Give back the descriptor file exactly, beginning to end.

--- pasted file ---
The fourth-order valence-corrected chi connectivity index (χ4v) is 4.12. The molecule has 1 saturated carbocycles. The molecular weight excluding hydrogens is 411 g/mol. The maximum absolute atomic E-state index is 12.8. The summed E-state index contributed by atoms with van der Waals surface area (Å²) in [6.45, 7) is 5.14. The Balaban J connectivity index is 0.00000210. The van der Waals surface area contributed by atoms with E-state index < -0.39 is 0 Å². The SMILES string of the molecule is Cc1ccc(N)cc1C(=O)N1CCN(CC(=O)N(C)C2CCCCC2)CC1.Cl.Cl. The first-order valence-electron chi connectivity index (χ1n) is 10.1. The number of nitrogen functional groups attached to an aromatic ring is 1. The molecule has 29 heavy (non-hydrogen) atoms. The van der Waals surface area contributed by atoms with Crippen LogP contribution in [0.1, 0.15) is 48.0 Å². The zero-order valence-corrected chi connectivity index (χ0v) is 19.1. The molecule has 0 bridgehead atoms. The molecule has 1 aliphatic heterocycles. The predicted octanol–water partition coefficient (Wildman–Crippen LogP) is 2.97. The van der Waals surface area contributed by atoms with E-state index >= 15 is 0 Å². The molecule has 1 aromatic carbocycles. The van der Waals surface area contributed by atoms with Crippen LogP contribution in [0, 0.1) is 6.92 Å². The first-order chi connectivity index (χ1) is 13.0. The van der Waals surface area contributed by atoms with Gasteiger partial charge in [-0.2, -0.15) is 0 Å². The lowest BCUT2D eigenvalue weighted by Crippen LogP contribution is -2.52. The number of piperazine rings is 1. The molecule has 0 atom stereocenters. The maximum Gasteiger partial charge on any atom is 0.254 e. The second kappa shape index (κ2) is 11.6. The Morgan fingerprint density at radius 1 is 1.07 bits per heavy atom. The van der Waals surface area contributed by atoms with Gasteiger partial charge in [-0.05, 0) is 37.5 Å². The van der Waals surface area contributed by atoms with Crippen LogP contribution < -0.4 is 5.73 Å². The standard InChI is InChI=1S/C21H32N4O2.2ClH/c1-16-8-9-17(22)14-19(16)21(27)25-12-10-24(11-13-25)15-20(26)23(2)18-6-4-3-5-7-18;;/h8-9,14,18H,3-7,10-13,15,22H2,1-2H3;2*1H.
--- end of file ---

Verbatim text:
The fourth-order valence-corrected chi connectivity index (χ4v) is 4.12. The molecule has 1 saturated carbocycles. The molecular weight excluding hydrogens is 411 g/mol. The maximum absolute atomic E-state index is 12.8. The summed E-state index contributed by atoms with van der Waals surface area (Å²) in [6.45, 7) is 5.14. The Balaban J connectivity index is 0.00000210. The van der Waals surface area contributed by atoms with E-state index < -0.39 is 0 Å². The SMILES string of the molecule is Cc1ccc(N)cc1C(=O)N1CCN(CC(=O)N(C)C2CCCCC2)CC1.Cl.Cl. The first-order valence-electron chi connectivity index (χ1n) is 10.1. The number of nitrogen functional groups attached to an aromatic ring is 1. The molecule has 29 heavy (non-hydrogen) atoms. The van der Waals surface area contributed by atoms with Crippen LogP contribution in [0.1, 0.15) is 48.0 Å². The zero-order valence-corrected chi connectivity index (χ0v) is 19.1. The molecule has 0 bridgehead atoms. The molecule has 1 aliphatic heterocycles. The predicted octanol–water partition coefficient (Wildman–Crippen LogP) is 2.97. The van der Waals surface area contributed by atoms with E-state index >= 15 is 0 Å². The molecule has 1 aromatic carbocycles. The van der Waals surface area contributed by atoms with Crippen LogP contribution in [0, 0.1) is 6.92 Å². The first-order chi connectivity index (χ1) is 13.0. The van der Waals surface area contributed by atoms with Gasteiger partial charge in [-0.2, -0.15) is 0 Å². The lowest BCUT2D eigenvalue weighted by Crippen LogP contribution is -2.52. The number of piperazine rings is 1. The molecule has 0 atom stereocenters. The maximum Gasteiger partial charge on any atom is 0.254 e. The second kappa shape index (κ2) is 11.6. The Morgan fingerprint density at radius 1 is 1.07 bits per heavy atom. The van der Waals surface area contributed by atoms with Gasteiger partial charge in [-0.05, 0) is 37.5 Å². The van der Waals surface area contributed by atoms with Crippen LogP contribution < -0.4 is 5.73 Å². The standard InChI is InChI=1S/C21H32N4O2.2ClH/c1-16-8-9-17(22)14-19(16)21(27)25-12-10-24(11-13-25)15-20(26)23(2)18-6-4-3-5-7-18;;/h8-9,14,18H,3-7,10-13,15,22H2,1-2H3;2*1H.